In the meantime I’m trying to pack away what’s left in my kitchen. Can Orion and I really get by with 2 plates, 2 bowls, 4 cups and no cream pitcher? Do I pack it all and pull out paper plates and frozen dinners? What do I do with the jar of lentils, the jar of pasta, the jar of black beans, the can of coffee and the olive oil? Can I really survive without access to my spices?
I sound like an ad for a mystery series. “Stay tuned and find out!”
We, as a nation, are being buffeted about by hurricanes and firestorms, floods and droughts, protests and political manipulations. It’s a scary world out there. Today, September 11, is the anniversary of the fall of the Twin Towers in NYC. For many Americans, it was the day we learned what it was to be afraid.
In spite of all that, people persist. They stand up in the winds of change and hardship and continue on with their lives. This morning Orion listed all the people he knows, and there were a lot, who have birthdays today. Forever, their birthday is 9/11. How odd that must be to want to celebrate in a world determined to grieve and remember.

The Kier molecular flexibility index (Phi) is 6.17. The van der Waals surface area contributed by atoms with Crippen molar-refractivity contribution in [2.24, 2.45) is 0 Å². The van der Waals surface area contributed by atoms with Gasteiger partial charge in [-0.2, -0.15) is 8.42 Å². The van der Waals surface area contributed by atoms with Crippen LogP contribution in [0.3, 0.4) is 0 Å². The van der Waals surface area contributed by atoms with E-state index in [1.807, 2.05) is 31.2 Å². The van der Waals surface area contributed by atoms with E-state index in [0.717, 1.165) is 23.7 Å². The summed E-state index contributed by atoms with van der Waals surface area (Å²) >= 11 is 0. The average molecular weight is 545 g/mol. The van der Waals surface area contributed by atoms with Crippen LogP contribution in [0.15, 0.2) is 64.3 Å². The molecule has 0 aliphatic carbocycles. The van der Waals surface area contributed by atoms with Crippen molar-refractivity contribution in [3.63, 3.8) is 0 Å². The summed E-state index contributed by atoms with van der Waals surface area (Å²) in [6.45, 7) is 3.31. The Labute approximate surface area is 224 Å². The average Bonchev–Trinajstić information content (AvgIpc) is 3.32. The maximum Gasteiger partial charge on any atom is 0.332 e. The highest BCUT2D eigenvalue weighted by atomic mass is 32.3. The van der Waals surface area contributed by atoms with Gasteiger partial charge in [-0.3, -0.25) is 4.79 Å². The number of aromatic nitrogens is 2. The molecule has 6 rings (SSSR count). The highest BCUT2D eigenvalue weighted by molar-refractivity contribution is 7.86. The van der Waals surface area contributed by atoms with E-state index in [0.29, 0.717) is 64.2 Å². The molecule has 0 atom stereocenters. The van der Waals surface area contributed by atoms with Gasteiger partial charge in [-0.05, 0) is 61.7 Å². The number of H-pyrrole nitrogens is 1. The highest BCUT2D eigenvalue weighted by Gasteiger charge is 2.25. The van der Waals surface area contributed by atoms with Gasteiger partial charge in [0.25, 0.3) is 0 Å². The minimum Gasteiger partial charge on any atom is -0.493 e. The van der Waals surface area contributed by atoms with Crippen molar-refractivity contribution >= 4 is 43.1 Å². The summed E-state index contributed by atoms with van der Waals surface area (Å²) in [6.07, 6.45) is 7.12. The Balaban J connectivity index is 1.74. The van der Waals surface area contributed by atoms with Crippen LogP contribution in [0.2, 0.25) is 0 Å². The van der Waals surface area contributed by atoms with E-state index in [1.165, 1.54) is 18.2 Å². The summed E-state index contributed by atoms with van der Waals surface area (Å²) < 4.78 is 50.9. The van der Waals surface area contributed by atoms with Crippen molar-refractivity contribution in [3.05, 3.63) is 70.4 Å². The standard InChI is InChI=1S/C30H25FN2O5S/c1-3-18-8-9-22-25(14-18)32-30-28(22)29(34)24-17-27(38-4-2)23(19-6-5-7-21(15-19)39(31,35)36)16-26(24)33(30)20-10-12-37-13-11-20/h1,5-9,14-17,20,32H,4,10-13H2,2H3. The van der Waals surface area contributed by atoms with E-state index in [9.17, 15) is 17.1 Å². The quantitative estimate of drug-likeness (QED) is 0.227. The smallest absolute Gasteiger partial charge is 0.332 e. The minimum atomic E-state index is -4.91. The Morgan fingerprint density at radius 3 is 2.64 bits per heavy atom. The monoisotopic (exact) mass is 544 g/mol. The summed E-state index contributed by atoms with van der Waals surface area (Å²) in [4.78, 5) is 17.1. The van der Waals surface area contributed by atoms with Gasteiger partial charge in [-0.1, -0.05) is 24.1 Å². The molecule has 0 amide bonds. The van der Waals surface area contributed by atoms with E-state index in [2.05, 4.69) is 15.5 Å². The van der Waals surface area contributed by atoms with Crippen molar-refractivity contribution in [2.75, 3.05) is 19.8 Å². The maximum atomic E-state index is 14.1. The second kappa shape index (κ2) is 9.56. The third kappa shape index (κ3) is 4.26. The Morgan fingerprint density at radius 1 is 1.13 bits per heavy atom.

I know the other side too. I understand what it is to be overwhelmed with circumstances and appalled that the rest of the world doesn’t just stop alongside you. I know what it feels like to dig into a huge job, to work, eat, and sleep, and then come up for air and find you’ve lost days, weeks or even months.
Sometimes standing in the wind is taking an opportunity to use a public platform to call out bad behavior, racism, terrorism (thank you Miss Texas Margana Wood even when it might cost you a crown. Sometimes standing in the wind is choosing to skip a few meals this week to buy a birthday cake for your kid with food stamps. Sometimes standing in the wind is getting out of bed in the morning, getting dressed, and doing one of the 100 tasks that have been put off because it just seems too hard.
I know people who are on the front lines fighting fires in the western states. I know people hoping that they have homes to return to on the gulf. I know people who are in the streets day after day fighting against injustice in many forms, in many ways.
We have a culture (white culture) that allows us to take credit, take pride in the work other people are doing. We sit in front of our TV’s watching people standing in the wind and say, “Yes! They are US!” None of us can do all the work. No one can stand in all the storms at once. No one can stand again and again in all the storms. But cheering on the workers and having pride in what others have done isn’t enough.